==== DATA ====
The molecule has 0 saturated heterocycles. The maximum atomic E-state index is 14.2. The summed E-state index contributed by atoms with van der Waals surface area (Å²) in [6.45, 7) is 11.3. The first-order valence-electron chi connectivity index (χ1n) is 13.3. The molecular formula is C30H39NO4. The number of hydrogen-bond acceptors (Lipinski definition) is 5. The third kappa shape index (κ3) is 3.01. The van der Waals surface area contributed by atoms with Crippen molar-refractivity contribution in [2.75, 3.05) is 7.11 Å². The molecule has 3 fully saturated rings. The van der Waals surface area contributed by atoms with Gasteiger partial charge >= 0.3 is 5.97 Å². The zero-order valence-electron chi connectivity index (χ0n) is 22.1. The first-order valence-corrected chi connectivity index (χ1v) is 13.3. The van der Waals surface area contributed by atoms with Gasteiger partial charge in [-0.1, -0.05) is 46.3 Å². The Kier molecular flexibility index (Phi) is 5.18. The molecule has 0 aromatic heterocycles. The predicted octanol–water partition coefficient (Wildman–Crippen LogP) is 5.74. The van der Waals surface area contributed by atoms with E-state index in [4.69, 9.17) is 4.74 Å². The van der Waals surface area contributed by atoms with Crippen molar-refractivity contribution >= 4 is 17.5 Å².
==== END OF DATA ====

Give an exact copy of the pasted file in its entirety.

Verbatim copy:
The molecule has 0 saturated heterocycles. The maximum atomic E-state index is 14.2. The summed E-state index contributed by atoms with van der Waals surface area (Å²) in [6.45, 7) is 11.3. The first-order valence-electron chi connectivity index (χ1n) is 13.3. The molecular formula is C30H39NO4. The number of hydrogen-bond acceptors (Lipinski definition) is 5. The third kappa shape index (κ3) is 3.01. The van der Waals surface area contributed by atoms with Crippen molar-refractivity contribution in [2.75, 3.05) is 7.11 Å². The molecule has 3 fully saturated rings. The van der Waals surface area contributed by atoms with Gasteiger partial charge >= 0.3 is 5.97 Å². The zero-order valence-electron chi connectivity index (χ0n) is 22.1. The first-order valence-corrected chi connectivity index (χ1v) is 13.3. The van der Waals surface area contributed by atoms with Gasteiger partial charge in [-0.1, -0.05) is 46.3 Å². The Kier molecular flexibility index (Phi) is 5.18. The molecule has 0 aromatic heterocycles. The predicted octanol–water partition coefficient (Wildman–Crippen LogP) is 5.74. The van der Waals surface area contributed by atoms with E-state index in [4.69, 9.17) is 4.74 Å². The van der Waals surface area contributed by atoms with Crippen molar-refractivity contribution >= 4 is 17.5 Å².